Yes. First game of Origins! We already had such a great time seeing friends, socializing in the Big Bar, exploring Columbus, and being part of Games on Demand, that it seemed like actually gaming wouldn’t even be necessary to have a great con. But we did, and it was AMAZING!
You are a new bride and your husband has left you alone in your new home while he attends to urgent business. He has given you keys to all of the mansion’s many rooms, but warns you never to venture into his private chamber. Can you resist the seductive and dreadful mystery that lies behind the keyhole?
Bluebeard’s Bride is a mature table-top horror RPG for 2-5 players and one Groundskeeper (GM), Powered by the Apocalypse and based on the original fairy tale, Bluebeard. The game is designed for one-shot sessions of approximately 3-4 hours long, during which players take on the roles of different aspects of the Bride’s psyche, such as the Virgin, the Witch, the Mother, the Fatale, and others, working together (and apart) to guide the Bride’s actions. Each game of Bluebeard’s Bride will lead to different horrors, secrets, and whispering ghosts.
In this haunted house RPG, the players navigate the mansion through the shared actions of the Bride, going room to room to collect evidence for or against Bluebeard’s wicked intentions. Perhaps the Bride is trying to find a way out of the front gate, or a way into Bluebeard’s heart, but always she is drawn towards the only room which her husband has forbidden her to enter, and that will surely be her doom. Her new home tests her sanity, and not every part of her will survive.
Bluebeard’s Bride is dark, erotic, ethereal, and filled with creeping terror. Written and designed by Whitney “Strix” Beltràn, Marissa Kelly, & Sarah Richardson, the game is about the intricacies of feminine horror, and agency in the face of powerlessness. This game is not recommended for children or the faint at heart.
Was dark. Very dark. My expectation from hearing the fairy tale before the game (which Sarah delivered wonderfully) that we would spend most of the game in a spooky but benign mansion, only to have the horror revealed at the end. The horror, however, was present from the moment game play started.
The game drives, very hard, and very directly at violence against women, and all the ways that it plays out. As the bride we were abused, but we were also shamed, and told we were liars when we tried to reveal the truth. When we tried to make things better we were hurt even more. We were violated over, and over, and as parts of our psyche (all the players play different parts of the bride’s mind) were shattered, we started becoming complicit in our own horror.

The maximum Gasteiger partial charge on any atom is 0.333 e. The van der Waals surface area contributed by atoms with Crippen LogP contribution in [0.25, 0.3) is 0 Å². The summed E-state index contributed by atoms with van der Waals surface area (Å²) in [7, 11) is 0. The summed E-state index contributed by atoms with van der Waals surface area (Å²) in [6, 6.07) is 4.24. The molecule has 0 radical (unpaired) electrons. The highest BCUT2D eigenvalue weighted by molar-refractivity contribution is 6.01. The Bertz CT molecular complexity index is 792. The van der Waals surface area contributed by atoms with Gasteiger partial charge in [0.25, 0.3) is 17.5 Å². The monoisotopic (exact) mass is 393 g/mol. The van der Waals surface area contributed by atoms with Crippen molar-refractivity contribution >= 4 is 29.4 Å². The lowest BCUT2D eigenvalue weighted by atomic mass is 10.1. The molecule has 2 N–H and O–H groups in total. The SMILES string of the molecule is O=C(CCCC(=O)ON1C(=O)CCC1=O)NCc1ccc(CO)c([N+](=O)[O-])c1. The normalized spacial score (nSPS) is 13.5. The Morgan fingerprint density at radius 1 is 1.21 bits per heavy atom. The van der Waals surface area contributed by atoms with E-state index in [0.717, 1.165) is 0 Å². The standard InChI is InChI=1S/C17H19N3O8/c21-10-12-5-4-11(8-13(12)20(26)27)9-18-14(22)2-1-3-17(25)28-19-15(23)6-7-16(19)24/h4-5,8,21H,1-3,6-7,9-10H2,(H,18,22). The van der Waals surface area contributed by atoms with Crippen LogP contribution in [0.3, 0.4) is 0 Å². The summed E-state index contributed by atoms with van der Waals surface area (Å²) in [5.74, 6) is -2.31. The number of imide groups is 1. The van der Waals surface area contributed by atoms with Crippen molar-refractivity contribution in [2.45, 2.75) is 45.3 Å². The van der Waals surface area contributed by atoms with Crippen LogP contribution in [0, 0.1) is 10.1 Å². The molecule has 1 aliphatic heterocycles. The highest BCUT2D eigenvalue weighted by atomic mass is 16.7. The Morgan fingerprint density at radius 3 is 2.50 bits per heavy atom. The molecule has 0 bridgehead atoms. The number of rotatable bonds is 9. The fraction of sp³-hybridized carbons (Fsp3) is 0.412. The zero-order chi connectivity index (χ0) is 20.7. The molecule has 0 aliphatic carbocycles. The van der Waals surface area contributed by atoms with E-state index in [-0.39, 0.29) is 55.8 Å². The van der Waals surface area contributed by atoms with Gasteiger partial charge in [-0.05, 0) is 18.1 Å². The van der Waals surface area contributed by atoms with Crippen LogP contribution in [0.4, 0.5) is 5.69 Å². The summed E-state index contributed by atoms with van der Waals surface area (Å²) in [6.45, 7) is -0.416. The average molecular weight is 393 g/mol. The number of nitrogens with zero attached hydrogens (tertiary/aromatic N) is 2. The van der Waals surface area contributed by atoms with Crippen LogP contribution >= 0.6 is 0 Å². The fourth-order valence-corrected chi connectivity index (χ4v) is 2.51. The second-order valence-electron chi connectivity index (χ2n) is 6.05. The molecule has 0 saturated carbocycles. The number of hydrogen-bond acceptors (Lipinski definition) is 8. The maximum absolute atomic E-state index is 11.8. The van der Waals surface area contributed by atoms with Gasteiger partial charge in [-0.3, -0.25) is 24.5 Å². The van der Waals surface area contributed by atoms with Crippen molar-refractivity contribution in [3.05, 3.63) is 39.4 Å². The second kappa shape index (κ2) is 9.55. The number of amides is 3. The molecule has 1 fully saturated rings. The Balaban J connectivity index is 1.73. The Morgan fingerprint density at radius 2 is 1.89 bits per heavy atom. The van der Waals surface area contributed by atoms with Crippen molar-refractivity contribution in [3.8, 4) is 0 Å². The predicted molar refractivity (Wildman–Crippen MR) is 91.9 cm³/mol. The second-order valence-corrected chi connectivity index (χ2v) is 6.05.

Eventually we were always reduced to two choices. Either blame ourselves for the horrors and believe that Bluebeard violence against was a misunderstood act of love, or we blamed Bluebeard for his actions (and those of his servants) and were punished for it.
The game is decidedly about these things and as such provoked a lot of discussion at the table, afterward between Karen and me, and in my own head reflecting back on it. The game is disturbing and powerful.
Sarah is extremely good at horror, I suspect even more so at feminine horror specifically. She wove all of our hopes and dreams about Bluebeard into the stuff of nightmares. She just kept giving us more and more rope to hang ourselves with. Here reincorporation was amazing!
As mentioned, the game delivers a very powerful experience. As I personally don’t have a lot of stomach for horror, it was not a game I’d play again, but I’m very glad I played it this time.
Since the game touched lots of uncomfortable places, we each had our own x-cards, and when one was used, we we’re all very respectful, and moved on as we should. I’m glad it was there and that it was used well.
Traum and sisters shattering was really intense. My aspect “The Virgin” was shattered during the game, and I just made everything that much worse after that. Very much like the Swamp Ghosts of Carolina Death Crawl.
Mechanically, it is very powerful to see that all of the “moves” which you think might offer you agency in a scene, really just control the ways in which the horror manifests. If you turn to violence, the horror does as well. If you plea for help, the horror blames you for your weakness. There are many choices, just no good ones!
What could have improved
I think there is a difficult challenge, mechanically in having multiple players control a single character. The ring mechanic (a ring is passed around) is a good tangible way of knowing who was in charge at the moment, but there was still some confusion among the players and some awkward moments.
As I mentioned in the beginning I wasn’t expecting the overt horror to start so quickly (based on the pacing of the fairy tale) but I think this may have been isolated to our game. I spoke with another player who played in a session later on in the con who said that there game wasn’t as intense as early on as ours. This is one of those games where you really want to set expectations early on!